Cerritos Woman, 73, Identified As Person Killed In Buena Park Ice Cream Shop Crash
BUENA PARK (CBSLA.com) — The woman killed when a SUV crashed into a crowd outside a Buena Park ice cream shop Friday has been identified as investigators continue to look into the possibility the elderly driver hit the wrong foot pedal.
Marisa Malin, 73, of Cerritos, was taken to a local hospital after being struck by the vehicle outside of Farrell’s Ice Cream Parlour, located in the 8600 block of Beach Boulevard, shortly after 6 p.m.
Malin is the mother-in-law of Artesia Councilman and Mayor pro tem Victor Manalo.
City News Service reports Malin was pronounced dead 33 minutes after the collision – just nine days after her last birthday.
Six others, including two of Malin’s grandchildren, suffered minor to moderate injuries.
Police say the 81-year-old driver has not been arrested.
KCAL9’s Stacey Butler reported Friday that the driver was being questioned.
“Witnesses have only indicated that he accelerated forward instead of backing out,” Buena Park police Officer Bill Kohanek said.
Police also indicated the driver appeared to be disoriented.
“He walked around like he was in a daze, like he didn’t even know what happened,” witness Daniel Long said.
Long recalled seeing the vehicle suddenly speed toward bystanders.
“My son said, ‘Look, look!’ And we turned around and we saw that gray car kept going. It looked like the guy kept his foot on the gas pedal instead of the brake. He crushed… there was three people sitting on the bench. It went straight into them and crushed them,” he said.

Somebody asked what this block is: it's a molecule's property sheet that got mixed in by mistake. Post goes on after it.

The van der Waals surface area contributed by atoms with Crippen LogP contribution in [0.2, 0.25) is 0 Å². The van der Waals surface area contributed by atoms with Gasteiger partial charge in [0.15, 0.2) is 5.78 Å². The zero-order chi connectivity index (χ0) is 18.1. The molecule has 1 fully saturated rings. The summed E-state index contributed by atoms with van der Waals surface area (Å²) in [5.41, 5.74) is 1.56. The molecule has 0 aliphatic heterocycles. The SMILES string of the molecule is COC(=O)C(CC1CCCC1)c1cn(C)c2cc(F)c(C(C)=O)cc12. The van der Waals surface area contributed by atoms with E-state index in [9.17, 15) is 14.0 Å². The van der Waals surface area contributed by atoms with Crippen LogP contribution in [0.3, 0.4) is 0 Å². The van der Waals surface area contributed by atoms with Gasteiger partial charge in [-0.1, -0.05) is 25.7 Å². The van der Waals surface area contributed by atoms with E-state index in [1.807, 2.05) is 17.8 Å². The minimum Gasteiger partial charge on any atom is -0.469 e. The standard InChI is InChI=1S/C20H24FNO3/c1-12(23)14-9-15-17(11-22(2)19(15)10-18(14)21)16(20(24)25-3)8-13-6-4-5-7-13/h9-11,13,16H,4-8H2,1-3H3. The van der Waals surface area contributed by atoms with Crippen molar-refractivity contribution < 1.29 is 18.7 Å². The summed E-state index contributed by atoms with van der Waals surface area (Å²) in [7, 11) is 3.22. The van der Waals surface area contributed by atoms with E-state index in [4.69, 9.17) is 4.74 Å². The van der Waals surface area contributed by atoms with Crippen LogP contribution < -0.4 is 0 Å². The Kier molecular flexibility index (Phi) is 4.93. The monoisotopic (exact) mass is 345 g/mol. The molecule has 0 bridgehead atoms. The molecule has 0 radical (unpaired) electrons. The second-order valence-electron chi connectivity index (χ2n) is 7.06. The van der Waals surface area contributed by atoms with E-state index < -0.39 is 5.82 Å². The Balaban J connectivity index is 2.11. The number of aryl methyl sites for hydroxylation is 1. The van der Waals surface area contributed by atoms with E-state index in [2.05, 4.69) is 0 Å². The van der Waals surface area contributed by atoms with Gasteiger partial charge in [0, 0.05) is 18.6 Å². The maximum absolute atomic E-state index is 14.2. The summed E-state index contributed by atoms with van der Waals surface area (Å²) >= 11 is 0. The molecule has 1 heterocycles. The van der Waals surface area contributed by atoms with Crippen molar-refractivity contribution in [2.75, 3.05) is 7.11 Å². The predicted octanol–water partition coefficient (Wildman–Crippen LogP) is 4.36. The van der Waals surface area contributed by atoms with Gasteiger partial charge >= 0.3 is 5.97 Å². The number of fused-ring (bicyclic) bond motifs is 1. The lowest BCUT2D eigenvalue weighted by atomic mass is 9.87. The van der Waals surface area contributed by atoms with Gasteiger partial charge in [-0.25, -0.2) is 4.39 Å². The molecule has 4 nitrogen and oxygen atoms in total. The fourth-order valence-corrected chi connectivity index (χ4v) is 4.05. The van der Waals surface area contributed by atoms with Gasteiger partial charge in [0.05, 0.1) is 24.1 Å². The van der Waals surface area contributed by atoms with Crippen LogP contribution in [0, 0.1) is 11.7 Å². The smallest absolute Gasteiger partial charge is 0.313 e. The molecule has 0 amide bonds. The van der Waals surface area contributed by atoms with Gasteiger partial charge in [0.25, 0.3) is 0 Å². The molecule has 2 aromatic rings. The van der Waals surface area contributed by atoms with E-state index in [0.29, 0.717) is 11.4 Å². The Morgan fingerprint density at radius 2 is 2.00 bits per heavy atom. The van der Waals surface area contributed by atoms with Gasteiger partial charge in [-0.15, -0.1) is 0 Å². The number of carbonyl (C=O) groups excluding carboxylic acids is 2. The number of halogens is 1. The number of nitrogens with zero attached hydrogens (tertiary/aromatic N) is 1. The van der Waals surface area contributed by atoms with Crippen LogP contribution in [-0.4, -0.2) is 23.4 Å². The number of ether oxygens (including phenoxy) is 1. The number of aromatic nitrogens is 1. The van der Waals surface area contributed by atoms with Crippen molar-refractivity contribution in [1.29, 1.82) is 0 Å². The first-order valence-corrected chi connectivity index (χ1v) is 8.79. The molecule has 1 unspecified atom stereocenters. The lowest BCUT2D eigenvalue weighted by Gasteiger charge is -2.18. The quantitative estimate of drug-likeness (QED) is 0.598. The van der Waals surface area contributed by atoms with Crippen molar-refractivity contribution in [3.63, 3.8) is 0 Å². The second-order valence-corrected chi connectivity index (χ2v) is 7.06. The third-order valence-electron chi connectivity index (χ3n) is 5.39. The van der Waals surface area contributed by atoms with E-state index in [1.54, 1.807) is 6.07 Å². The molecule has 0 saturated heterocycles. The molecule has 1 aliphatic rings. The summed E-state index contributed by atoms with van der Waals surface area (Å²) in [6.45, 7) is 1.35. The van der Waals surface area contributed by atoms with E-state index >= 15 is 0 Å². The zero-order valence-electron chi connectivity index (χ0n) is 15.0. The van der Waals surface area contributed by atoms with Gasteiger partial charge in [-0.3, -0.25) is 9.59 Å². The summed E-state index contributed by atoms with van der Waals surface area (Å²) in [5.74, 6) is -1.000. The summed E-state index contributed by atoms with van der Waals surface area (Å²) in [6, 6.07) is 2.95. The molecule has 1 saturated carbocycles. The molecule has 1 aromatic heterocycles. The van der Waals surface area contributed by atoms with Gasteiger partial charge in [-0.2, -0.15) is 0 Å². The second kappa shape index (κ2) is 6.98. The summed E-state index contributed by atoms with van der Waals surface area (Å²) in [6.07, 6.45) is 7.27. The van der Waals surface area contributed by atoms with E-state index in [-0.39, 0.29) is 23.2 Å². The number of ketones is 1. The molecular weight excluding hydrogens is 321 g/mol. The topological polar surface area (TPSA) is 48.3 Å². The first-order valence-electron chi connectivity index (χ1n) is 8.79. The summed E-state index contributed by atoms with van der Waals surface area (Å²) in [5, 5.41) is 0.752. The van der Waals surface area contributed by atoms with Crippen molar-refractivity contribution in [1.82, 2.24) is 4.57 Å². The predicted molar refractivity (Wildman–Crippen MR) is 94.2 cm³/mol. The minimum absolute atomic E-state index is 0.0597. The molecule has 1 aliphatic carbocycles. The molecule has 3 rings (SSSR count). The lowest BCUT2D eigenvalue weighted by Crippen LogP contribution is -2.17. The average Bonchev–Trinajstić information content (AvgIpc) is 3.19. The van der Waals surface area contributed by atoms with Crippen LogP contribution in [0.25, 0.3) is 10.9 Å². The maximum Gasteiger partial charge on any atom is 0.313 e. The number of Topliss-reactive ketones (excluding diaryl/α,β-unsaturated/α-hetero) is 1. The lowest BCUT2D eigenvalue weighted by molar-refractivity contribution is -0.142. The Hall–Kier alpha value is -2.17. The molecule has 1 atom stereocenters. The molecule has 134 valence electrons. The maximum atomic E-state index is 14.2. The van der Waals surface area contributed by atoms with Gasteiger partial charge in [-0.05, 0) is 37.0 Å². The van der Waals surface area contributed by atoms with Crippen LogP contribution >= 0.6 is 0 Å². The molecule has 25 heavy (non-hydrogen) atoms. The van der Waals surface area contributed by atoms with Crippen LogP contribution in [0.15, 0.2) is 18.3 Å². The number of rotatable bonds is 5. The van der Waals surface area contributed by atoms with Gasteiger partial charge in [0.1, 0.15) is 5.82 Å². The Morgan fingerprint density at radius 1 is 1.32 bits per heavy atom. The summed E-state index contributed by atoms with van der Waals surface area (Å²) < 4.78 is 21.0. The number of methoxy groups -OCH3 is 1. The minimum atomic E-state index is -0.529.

The driver’s name had not been released at press time.
Reporting from outside Farrell’s on Saturday afternoon, CBS2’s Art Barron said a large series of orange K-rails were placed outside the store.
The rails were set up as more of a protective barrier between the parking lot and the front of the store. Farrell’s was open for business Saturday.
“And the car immediately accelerated, went forward and hit the fence, people in front of the fence, behind the fence,” said Michael Fleming, Farrell’s CEO.
Fleming said they put up the K-rails because the fence that was there was completely destroyed.
“It was a reinforced fence,” Fleming said, “it was an iron fence. And the car was still able to take it down.”
He told Barron that he is considering a more permanent solution — steel poles that would sit between the parking lot and the storefront.
Barron also spoke to some of Malin’s neighbors who said she was sweet and kind.
“We’ve always been real close, we’ve looked out for each other’s property,” said Roger Pavon. “She was just an outstanding person.”
He also noted that Malin loved spending time with her grandchildren and was active in the church.
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